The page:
After the architecture was documented and photographed completely, including individual life histories for each building, in 2009, the houses were taken apart piece by piece and, based on detailed documentation work, painstakingly reassembled as a small village on the Aktopraklık site. This project continues, as we hope to bring an inventory of regional traditional architectural history to the site, along with displaying traditional materials like wedding garments, grinding stones, and cooking pots. This serves the purpose of simultaneously exposing visitors to regional heritage, spanning from prehistory to today, and instilling pride in the local residents whose heritage is being displayed.
Also in 2009, reconstructions of the ancient Chalcolithic mud brick houses were begun, both as a practical, experimental demonstration of ancient techniques, and allowing visitors to better understand how the ancients lived. In that same year, mud brick walls for these four houses were built atop the foundation, utilizing the traditional expertise of our Eskikızıelma workers. In subsequent years, additions for the houses included rooves, internal ovens, external ovens, floor furnaces, platforms, courtyards and arbors, and drainage to ensure that winter rains do not prevent visitors from exploring the houses.
Mannequins and imitations of ancient artifacts, such as pottery and rugs, were also displayed in these houses in 2015 to give the buildings texture and better demonstrate ancient lifeways. The courtyard of these houses also serves as the perfect setting for workshops focused on ancient techniques. Similarly, pit houses were reconstructed near the area that they were excavated. In the coming days, glass-covered grave reconstructions will accompany these houses. As silicon molds of some recovered skeletons and associated finds were creating during initial , it is now possible to exactly reconstruct and present the diversity of prehistoric burial traditions to visitors.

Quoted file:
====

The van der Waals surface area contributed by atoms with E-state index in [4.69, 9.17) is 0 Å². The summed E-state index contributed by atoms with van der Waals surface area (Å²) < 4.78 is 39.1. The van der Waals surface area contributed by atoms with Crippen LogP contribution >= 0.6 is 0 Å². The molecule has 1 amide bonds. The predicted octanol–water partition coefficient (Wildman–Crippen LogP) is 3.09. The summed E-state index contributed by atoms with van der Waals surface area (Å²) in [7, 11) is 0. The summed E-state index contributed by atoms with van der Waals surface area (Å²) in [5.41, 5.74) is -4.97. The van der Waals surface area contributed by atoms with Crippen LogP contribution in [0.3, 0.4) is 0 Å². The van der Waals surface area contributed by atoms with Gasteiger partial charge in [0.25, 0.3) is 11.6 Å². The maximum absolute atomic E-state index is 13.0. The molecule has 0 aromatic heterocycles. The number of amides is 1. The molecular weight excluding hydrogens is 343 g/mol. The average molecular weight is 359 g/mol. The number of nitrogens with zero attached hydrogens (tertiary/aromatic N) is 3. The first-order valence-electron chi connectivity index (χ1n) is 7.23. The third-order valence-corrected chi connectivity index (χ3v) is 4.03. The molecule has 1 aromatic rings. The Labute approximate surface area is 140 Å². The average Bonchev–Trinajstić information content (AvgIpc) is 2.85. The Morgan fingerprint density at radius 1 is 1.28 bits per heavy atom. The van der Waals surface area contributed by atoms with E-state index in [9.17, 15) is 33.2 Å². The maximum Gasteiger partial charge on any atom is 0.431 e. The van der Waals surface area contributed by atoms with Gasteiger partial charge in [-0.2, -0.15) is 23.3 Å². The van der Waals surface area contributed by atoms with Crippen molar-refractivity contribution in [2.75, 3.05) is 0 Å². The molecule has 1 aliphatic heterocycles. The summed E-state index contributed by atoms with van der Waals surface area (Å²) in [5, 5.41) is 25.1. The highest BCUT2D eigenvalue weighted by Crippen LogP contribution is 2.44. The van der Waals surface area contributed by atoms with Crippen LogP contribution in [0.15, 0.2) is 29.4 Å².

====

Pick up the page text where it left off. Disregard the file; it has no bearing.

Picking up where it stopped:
and modification accelerated in the last few years with the generous support of the Bursa Metropolitan Municipality. In 2014, construction of a visitor center and visitor pathway began. In Spring 2015, construction of a viewing tower was completed. Its purpose is to allow visitors to observe the excavation area and ancient architecture in context, along with the reconstructions and surrounding area, including the Uluabat Lake panorama in the distance. In summer 2015, an entranceway and parking lot, cafeteria, children’s lab, children’s imitation excavation, and new depots to house finds were all built with support of the Bursa Metropolitan Municipality in advance of the official opening of the and Archaeology School on September 11, 2015. The mayor of the Bursa Municipality, a representative of the Ministry of Culture, and excavation director Dr. Necmi Karul made speeches to ring in the official opening. Locals from Akçalar, site laborers from Eskikızıelma, local officials, and interested guests from the region were in attendance. The inaugural children’s workshop was also realized on opening day.
This project has been funded with support from the European Commission. This publication [communication] reflects the views only of the author, and the Commission cannot be held responsible for any use which may be made of the information contained therein.